Kiev passes law strengthening Ukrainian language use

Kiev passes law strengthening Ukrainian language use

KIEV - Ukraine's parliament on Thursday passed a law enforcing the use of the Ukrainian language in official settings, a move likely to rile Russian-speaking areas of the country and Moscow.

An activist holds a placard reading "Become part of the history - vote for the language law" during a rally in front of the Ukrainian parliament in Kiev on April 25, 2019

Lawmakers approved the measure, which also increases the quota for Ukrainian-language television and radio programming, just days after Russian-speaking Volodymyr Zelensky was elected president.

Officials at all levels as well as doctors, teachers, lawyers and others, will have to speak Ukrainian or face fines. The law will not apply to private communications or religious rites, media reported.

The law will not be enforced for three years as centres are set up around the country to support the learning of Ukrainian language and culture, MP Nikolai Knyazhitsky told the Interfax-Ukraine news agency.

Outgoing President Petro Poroshenko on Twitter called the vote a "historic event", comparing it to the regeneration of the army and the creation of a unified Ukrainian Orthodox church during his term in office.

President-elect Zelensky, a comedian who has played the role of president in a Russian-language drama but until now has had no political experience, often speaks in Russian.

The law makes "public humiliation or neglect" of the Ukrainian language a criminal offence.

It says that every Ukrainian is obliged to speak the state language "as the language of his citizenship".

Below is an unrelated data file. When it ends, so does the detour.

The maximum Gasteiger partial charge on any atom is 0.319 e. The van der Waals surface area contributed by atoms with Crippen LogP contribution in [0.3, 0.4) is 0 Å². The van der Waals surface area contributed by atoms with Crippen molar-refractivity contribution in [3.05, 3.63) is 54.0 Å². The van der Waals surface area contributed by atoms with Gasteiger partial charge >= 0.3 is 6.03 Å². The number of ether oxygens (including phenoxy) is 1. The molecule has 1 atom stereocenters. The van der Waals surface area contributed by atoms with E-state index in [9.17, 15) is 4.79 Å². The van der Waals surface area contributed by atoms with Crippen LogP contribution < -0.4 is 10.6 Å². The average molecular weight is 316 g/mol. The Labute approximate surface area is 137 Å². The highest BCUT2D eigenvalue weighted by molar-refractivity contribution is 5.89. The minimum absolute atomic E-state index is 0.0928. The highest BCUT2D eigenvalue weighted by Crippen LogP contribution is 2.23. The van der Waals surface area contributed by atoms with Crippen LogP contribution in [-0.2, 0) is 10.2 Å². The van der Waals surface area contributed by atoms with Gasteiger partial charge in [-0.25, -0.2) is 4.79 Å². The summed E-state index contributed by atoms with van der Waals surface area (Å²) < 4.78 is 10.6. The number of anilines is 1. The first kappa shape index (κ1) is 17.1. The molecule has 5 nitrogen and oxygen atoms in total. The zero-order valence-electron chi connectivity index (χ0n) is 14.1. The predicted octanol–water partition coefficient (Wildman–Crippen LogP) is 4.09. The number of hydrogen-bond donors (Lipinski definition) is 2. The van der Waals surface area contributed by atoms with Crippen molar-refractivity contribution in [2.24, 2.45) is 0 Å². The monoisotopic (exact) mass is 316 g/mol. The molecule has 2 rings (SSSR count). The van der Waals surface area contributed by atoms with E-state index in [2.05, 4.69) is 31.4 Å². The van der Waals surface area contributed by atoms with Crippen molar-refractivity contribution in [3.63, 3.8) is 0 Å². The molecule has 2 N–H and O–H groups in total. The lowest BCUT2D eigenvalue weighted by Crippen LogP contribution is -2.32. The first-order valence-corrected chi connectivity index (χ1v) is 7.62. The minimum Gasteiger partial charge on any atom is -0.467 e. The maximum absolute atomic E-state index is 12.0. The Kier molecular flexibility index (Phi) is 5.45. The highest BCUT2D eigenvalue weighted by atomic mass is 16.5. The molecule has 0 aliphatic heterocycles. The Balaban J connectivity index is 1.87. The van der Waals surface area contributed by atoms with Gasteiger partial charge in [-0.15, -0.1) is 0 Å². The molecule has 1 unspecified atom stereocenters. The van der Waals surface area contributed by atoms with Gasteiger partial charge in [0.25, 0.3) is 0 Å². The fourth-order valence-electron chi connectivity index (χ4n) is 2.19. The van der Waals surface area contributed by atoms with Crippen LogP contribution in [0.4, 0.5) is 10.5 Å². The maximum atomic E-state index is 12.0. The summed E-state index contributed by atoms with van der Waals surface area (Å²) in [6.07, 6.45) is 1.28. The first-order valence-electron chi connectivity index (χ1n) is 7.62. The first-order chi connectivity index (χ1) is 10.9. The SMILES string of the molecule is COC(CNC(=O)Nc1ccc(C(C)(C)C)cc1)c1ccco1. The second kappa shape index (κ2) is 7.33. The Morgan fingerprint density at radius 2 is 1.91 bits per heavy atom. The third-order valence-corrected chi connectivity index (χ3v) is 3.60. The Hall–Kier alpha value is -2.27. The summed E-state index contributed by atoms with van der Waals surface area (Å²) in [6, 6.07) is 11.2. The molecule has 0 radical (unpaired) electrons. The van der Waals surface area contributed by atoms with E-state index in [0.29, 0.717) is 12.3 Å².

The document said that "attempts to introduce official multilingualism in Ukraine" is unconstitutional and could provoke "inter-ethnic confrontation."

Most people in the country can speak both Ukrainian and Russian, which are closely related Slavic languages, but the east and south of Ukraine are primarily Russian speaking.

Authorities in the pro-Western Lviv region last year voted to ban all Russian-language arts -- from songs to books and films -- but the measure was never implemented.

Ukraine also has sizeable ethnic Hungarian and Romanian minorities in the west of the country.

The language law has previously led to tensions between Kiev and Budapest.

The new bill was approved a day after Russia made it easier for people living in eastern Ukraine's separatist territories to obtain Russian passports, drawing swift condemnation from Kiev.

Moscow and Kiev have been at loggerheads since a popular uprising in 2014 ousted a Kremlin-backed Ukrainian leadership.

Russia then annexed the Crimean peninsula and supported rebels in a separatist conflict in Ukraine's east that has so far claimed 13,000 lives.

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